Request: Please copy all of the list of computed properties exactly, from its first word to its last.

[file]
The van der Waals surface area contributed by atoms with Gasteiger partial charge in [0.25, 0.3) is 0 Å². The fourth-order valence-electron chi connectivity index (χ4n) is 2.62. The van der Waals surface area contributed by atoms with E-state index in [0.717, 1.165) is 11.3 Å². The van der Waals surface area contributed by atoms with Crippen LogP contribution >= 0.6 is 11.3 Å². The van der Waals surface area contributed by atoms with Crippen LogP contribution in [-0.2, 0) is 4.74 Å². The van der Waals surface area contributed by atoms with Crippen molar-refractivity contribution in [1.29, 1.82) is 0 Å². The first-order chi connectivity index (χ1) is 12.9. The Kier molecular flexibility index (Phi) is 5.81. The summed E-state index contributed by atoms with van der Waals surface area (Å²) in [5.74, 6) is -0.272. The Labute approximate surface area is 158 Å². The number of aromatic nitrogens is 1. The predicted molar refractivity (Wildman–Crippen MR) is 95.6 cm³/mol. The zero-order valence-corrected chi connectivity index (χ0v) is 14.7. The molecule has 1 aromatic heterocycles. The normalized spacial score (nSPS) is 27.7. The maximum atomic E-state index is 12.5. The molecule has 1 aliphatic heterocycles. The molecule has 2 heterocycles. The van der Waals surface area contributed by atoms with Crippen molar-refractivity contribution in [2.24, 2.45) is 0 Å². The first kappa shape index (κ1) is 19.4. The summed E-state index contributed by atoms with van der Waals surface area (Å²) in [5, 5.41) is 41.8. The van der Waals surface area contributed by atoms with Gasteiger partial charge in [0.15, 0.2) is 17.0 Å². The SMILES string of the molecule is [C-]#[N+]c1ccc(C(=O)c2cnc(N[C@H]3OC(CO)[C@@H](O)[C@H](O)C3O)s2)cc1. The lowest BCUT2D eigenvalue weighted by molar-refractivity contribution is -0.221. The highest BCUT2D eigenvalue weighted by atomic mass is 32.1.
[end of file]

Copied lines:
The van der Waals surface area contributed by atoms with Gasteiger partial charge in [0.25, 0.3) is 0 Å². The fourth-order valence-electron chi connectivity index (χ4n) is 2.62. The van der Waals surface area contributed by atoms with E-state index in [0.717, 1.165) is 11.3 Å². The van der Waals surface area contributed by atoms with Crippen LogP contribution >= 0.6 is 11.3 Å². The van der Waals surface area contributed by atoms with Crippen LogP contribution in [-0.2, 0) is 4.74 Å². The van der Waals surface area contributed by atoms with Crippen molar-refractivity contribution in [1.29, 1.82) is 0 Å². The first-order chi connectivity index (χ1) is 12.9. The Kier molecular flexibility index (Phi) is 5.81. The summed E-state index contributed by atoms with van der Waals surface area (Å²) in [5.74, 6) is -0.272. The Labute approximate surface area is 158 Å². The number of aromatic nitrogens is 1. The predicted molar refractivity (Wildman–Crippen MR) is 95.6 cm³/mol. The zero-order valence-corrected chi connectivity index (χ0v) is 14.7. The molecule has 1 aromatic heterocycles. The normalized spacial score (nSPS) is 27.7. The maximum atomic E-state index is 12.5. The molecule has 1 aliphatic heterocycles. The molecule has 2 heterocycles. The van der Waals surface area contributed by atoms with Crippen molar-refractivity contribution in [2.24, 2.45) is 0 Å². The first kappa shape index (κ1) is 19.4. The summed E-state index contributed by atoms with van der Waals surface area (Å²) in [5, 5.41) is 41.8. The van der Waals surface area contributed by atoms with Gasteiger partial charge in [0.15, 0.2) is 17.0 Å². The SMILES string of the molecule is [C-]#[N+]c1ccc(C(=O)c2cnc(N[C@H]3OC(CO)[C@@H](O)[C@H](O)C3O)s2)cc1. The lowest BCUT2D eigenvalue weighted by molar-refractivity contribution is -0.221. The highest BCUT2D eigenvalue weighted by atomic mass is 32.1.